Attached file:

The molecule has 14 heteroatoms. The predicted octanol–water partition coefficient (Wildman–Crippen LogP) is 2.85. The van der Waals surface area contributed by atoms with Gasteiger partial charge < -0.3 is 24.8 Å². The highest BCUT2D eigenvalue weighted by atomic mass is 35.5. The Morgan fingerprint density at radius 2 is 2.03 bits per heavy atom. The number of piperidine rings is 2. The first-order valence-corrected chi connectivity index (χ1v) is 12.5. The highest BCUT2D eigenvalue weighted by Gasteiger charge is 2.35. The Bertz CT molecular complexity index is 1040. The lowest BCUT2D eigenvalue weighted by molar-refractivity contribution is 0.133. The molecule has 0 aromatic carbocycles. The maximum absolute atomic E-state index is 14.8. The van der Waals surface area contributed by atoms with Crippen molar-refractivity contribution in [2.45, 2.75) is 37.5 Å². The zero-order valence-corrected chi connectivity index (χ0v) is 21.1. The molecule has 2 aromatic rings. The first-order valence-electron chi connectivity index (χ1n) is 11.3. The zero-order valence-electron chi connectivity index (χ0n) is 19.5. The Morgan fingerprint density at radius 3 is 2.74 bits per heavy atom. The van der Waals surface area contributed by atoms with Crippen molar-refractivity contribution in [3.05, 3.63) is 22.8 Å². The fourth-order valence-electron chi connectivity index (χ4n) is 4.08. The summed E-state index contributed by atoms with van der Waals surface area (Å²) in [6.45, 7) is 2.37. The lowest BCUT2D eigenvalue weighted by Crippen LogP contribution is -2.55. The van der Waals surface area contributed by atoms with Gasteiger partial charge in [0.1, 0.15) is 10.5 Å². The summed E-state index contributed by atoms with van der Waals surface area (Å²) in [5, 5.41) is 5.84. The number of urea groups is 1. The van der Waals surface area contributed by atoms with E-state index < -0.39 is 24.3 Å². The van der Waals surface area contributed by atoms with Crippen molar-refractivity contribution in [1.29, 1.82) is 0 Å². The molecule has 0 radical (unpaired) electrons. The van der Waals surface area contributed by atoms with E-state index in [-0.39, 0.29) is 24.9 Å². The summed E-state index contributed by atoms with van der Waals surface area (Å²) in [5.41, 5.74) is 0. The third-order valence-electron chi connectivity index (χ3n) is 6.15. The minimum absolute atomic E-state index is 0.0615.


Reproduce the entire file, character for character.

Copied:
The molecule has 14 heteroatoms. The predicted octanol–water partition coefficient (Wildman–Crippen LogP) is 2.85. The van der Waals surface area contributed by atoms with Gasteiger partial charge < -0.3 is 24.8 Å². The highest BCUT2D eigenvalue weighted by atomic mass is 35.5. The Morgan fingerprint density at radius 2 is 2.03 bits per heavy atom. The number of piperidine rings is 2. The first-order valence-corrected chi connectivity index (χ1v) is 12.5. The highest BCUT2D eigenvalue weighted by Gasteiger charge is 2.35. The Bertz CT molecular complexity index is 1040. The lowest BCUT2D eigenvalue weighted by molar-refractivity contribution is 0.133. The molecule has 0 aromatic carbocycles. The maximum absolute atomic E-state index is 14.8. The van der Waals surface area contributed by atoms with Crippen molar-refractivity contribution in [2.45, 2.75) is 37.5 Å². The zero-order valence-corrected chi connectivity index (χ0v) is 21.1. The molecule has 2 aromatic rings. The first-order valence-electron chi connectivity index (χ1n) is 11.3. The zero-order valence-electron chi connectivity index (χ0n) is 19.5. The Morgan fingerprint density at radius 3 is 2.74 bits per heavy atom. The van der Waals surface area contributed by atoms with Crippen molar-refractivity contribution in [3.05, 3.63) is 22.8 Å². The fourth-order valence-electron chi connectivity index (χ4n) is 4.08. The summed E-state index contributed by atoms with van der Waals surface area (Å²) in [6.45, 7) is 2.37. The lowest BCUT2D eigenvalue weighted by Crippen LogP contribution is -2.55. The van der Waals surface area contributed by atoms with Gasteiger partial charge in [0.1, 0.15) is 10.5 Å². The summed E-state index contributed by atoms with van der Waals surface area (Å²) in [5, 5.41) is 5.84. The number of urea groups is 1. The van der Waals surface area contributed by atoms with E-state index < -0.39 is 24.3 Å². The van der Waals surface area contributed by atoms with Crippen molar-refractivity contribution in [1.29, 1.82) is 0 Å². The molecule has 0 radical (unpaired) electrons. The van der Waals surface area contributed by atoms with E-state index in [-0.39, 0.29) is 24.9 Å². The summed E-state index contributed by atoms with van der Waals surface area (Å²) in [5.41, 5.74) is 0. The third-order valence-electron chi connectivity index (χ3n) is 6.15. The minimum absolute atomic E-state index is 0.0615.